Educating for Change

Here we are, midway into the second decade of the 21st century and growing ever closer, by connection if not through understanding. Money, goods, ideas and images flow freely across borders, creating both acquaintance and conflict.

The pace of change is accelerating. By one estimate, the amount of new technical information doubles every two years, and 70 percent of today's students will end up in jobs that have not yet been invented. They will collaborate with people on multiple continents through institutions not yet created, struggling to solve problems we do not yet recognize. The skills needed for our rapidly changing world will not be learned through the old models.

Preparation to succeed and contribute in this fast paced, often confusing global environment requires education that provides more than narrow job training and efficient information transfer. Such rapid change requires intelligence that is creative, adaptive, and thrives on challenge. More than ever before, students will need to know how to think, evaluate, and explore, even as what they think about may change and expand. They will need the creativity and the courage to challenge traditional ways of doing and working, and forge new paths and solutions.

The boundaries of traditional academic disciplines no longer map onto the radically interdisciplinary topography of today's pressing problems and concerns. Climate change, the nature of consciousness, income inequality, the challenge of providing more and healthier food to a growing global population, the discovery of new planets: All of these issues demand collaborative, cross-disciplinary responses.

Every responsible and informed citizen will need to be able to understand and assess the scientific findings that inform every facet of our lives, from global politics, public policy and medicine, to what we eat, what we throw away, and how we get to work.

Historical, cultural, and geopolitical frameworks are profoundly important to the 21st century citizen navigating changing landscapes locally and globally. Culture shapes reality. Literature and the arts enable us to understand and address the complexity, contradictions, and challenges of our world. Information is changing -- more, faster, unfiltered, leaving the individual to sort through and make sense of it all.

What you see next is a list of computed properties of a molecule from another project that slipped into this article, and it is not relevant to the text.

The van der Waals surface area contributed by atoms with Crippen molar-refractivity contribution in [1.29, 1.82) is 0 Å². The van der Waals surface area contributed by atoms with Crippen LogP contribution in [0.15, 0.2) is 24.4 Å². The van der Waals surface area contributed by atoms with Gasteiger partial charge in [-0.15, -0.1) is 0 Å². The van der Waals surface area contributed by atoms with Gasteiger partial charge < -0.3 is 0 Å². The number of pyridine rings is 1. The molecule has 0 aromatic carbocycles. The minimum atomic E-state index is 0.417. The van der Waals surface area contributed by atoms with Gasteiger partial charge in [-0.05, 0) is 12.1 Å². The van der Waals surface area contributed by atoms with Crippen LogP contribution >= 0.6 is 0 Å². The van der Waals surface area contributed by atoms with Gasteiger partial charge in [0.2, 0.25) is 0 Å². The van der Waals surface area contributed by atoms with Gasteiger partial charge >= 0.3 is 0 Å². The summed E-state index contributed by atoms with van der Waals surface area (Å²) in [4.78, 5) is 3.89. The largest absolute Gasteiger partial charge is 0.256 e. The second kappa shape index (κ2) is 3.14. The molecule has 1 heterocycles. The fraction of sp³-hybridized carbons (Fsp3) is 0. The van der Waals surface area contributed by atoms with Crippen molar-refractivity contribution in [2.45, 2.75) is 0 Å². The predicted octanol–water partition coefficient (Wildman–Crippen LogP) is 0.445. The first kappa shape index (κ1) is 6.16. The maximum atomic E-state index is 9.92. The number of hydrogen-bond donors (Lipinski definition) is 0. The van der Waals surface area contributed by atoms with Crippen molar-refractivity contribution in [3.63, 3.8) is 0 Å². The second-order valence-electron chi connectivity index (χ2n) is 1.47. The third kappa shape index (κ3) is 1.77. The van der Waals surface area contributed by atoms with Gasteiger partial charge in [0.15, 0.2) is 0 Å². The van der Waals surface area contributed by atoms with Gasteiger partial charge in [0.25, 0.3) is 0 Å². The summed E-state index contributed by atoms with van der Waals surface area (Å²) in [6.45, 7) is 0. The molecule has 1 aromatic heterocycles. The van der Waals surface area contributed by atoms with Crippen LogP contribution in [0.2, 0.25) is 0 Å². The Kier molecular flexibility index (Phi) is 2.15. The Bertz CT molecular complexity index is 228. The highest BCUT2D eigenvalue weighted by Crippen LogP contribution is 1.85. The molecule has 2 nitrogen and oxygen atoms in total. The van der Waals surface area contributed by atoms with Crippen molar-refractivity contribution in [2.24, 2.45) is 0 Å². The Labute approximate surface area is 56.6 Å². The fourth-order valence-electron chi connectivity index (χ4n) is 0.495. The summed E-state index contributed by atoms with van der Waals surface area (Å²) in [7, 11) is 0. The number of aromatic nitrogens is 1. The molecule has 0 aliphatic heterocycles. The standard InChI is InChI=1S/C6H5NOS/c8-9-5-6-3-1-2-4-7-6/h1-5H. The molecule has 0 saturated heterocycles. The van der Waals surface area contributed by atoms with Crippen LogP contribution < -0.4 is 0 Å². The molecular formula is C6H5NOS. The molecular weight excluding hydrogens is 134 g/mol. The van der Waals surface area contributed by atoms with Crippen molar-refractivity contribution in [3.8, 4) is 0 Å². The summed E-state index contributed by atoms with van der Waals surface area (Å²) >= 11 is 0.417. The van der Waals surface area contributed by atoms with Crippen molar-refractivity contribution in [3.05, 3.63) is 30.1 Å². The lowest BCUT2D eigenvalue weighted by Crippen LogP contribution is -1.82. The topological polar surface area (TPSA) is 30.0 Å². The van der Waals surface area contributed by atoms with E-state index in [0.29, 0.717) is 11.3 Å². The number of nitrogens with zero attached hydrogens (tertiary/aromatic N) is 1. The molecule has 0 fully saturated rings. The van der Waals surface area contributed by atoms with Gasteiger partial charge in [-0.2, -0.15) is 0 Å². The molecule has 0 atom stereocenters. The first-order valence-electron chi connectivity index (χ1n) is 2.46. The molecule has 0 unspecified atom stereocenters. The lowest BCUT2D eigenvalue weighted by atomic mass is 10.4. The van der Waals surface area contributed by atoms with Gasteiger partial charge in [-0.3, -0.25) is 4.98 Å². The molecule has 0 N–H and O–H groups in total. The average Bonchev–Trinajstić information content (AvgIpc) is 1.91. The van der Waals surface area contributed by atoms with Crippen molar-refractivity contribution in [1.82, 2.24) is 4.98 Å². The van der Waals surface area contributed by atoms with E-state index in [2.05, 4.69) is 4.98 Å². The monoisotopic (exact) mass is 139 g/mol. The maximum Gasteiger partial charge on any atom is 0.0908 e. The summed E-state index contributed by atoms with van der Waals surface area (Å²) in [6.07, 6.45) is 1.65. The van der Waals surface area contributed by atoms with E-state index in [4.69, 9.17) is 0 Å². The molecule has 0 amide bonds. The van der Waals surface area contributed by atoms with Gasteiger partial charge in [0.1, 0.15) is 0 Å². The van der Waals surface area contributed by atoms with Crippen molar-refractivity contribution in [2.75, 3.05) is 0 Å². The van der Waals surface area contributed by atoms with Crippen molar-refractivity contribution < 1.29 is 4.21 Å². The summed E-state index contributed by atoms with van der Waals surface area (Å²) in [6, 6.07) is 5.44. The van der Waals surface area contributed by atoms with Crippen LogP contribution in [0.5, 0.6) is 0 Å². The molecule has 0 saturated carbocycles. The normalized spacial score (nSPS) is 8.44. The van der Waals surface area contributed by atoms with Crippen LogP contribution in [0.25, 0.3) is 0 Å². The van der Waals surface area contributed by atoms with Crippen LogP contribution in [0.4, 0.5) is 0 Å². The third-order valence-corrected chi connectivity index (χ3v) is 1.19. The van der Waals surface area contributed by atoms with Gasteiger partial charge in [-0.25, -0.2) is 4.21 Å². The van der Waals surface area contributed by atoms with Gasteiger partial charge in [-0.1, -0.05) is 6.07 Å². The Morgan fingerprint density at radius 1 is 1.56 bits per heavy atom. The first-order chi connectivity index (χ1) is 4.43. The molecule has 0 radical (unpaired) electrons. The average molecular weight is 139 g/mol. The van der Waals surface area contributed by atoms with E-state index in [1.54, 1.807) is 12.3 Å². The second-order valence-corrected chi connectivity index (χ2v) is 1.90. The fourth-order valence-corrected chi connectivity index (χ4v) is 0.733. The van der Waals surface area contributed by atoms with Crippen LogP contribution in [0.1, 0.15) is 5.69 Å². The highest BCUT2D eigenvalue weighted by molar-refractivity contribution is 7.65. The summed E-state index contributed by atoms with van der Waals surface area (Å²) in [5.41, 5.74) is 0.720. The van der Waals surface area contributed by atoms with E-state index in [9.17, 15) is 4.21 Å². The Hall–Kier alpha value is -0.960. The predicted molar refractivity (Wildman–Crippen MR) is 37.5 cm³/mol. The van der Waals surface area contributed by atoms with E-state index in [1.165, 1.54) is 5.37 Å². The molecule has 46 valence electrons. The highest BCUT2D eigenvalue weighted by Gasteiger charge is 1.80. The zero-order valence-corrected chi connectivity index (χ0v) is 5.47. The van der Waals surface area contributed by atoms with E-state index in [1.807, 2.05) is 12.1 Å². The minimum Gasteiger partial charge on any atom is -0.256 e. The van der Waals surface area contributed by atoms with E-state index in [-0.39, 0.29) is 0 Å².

Emphasizing direct pre-professional training at the undergraduate level is the worst possible idea for today's 18-year-old, placing short-term employability above long-term outcomes for both the individual and society. Stressing marketability over creativity runs contrary to the demands of tomorrow's economy. One recent survey of global business leaders ranked creativity as the most important factor for future success, and high tech companies increasingly search for graduates with broad backgrounds and creative skills, rather than narrow technical training.

In a global marketplace of ideas students will need to take up different perspectives and forge an ethical stance that is sensitive to cultural difference while guided by principles of fairness, justice, and welfare.

What educational approach will work for this world?

  • One in which students are actively involved in their education. Knowledge is not something to be passively received and codified; it is to be sought out, questioned, created, and investigated. Students need to be engaged in the processes of asking, acquiring, analyzing, and adding to knowledge. What one needs to know is subject to a rapidly changing world, but the "how" and the "why"--the core skills needed to acquire, evaluate, and add to knowledge--once instilled become the basis for creative engagement with the world. Don't just sit there: Ask, question, explore, rethink, argue--learn the process of learning!
  • One in which students build on their curiosity, transcend disciplinary boundaries, follow ideas where they lead, and join a community of co-discoverers. Students need to negotiate their own educational paths with their teachers, working together to forge an educational plan that is rigorous, coherent, and interesting. Learning in this way is reciprocal and hands-on. Collaboration and dialogue mark the learning environment. The imperative to work with and persuade mentors makes students entrepreneurial, self-reliant, and adaptive. They will be comfortable finding new approaches and inventing new careers.
  • One that is not merely interdisciplinary, but also intellectually and artistically agile. The question or problem, not the structure of an academic field, drives the student's inquiry. They are encouraged to see how artistic endeavors are enriched and informed by ideas in mathematics and the sciences, or how scientific findings might be contextualized and made more complex by the humanities and social sciences. The hallmark is: inquiry and discovery without boundaries.
  • One that creates lifelong learners who have internalized their motivations and goals. Education for the whole person creates informed citizens who act to create positive change in the world, whether through political activism, scientific discovery, artistic creation, or sustainable entrepreneurship--people with a moral compass and a passionate belief in their capacity to make a difference.

Graduates who are trained to address tough situations with ingenuity, entrepreneurship, and a capacity for mobilizing collaborative thinking and cooperative action are the most valuable contribution any school can make to society. Such students live with a fierce sense of the obligation of justice.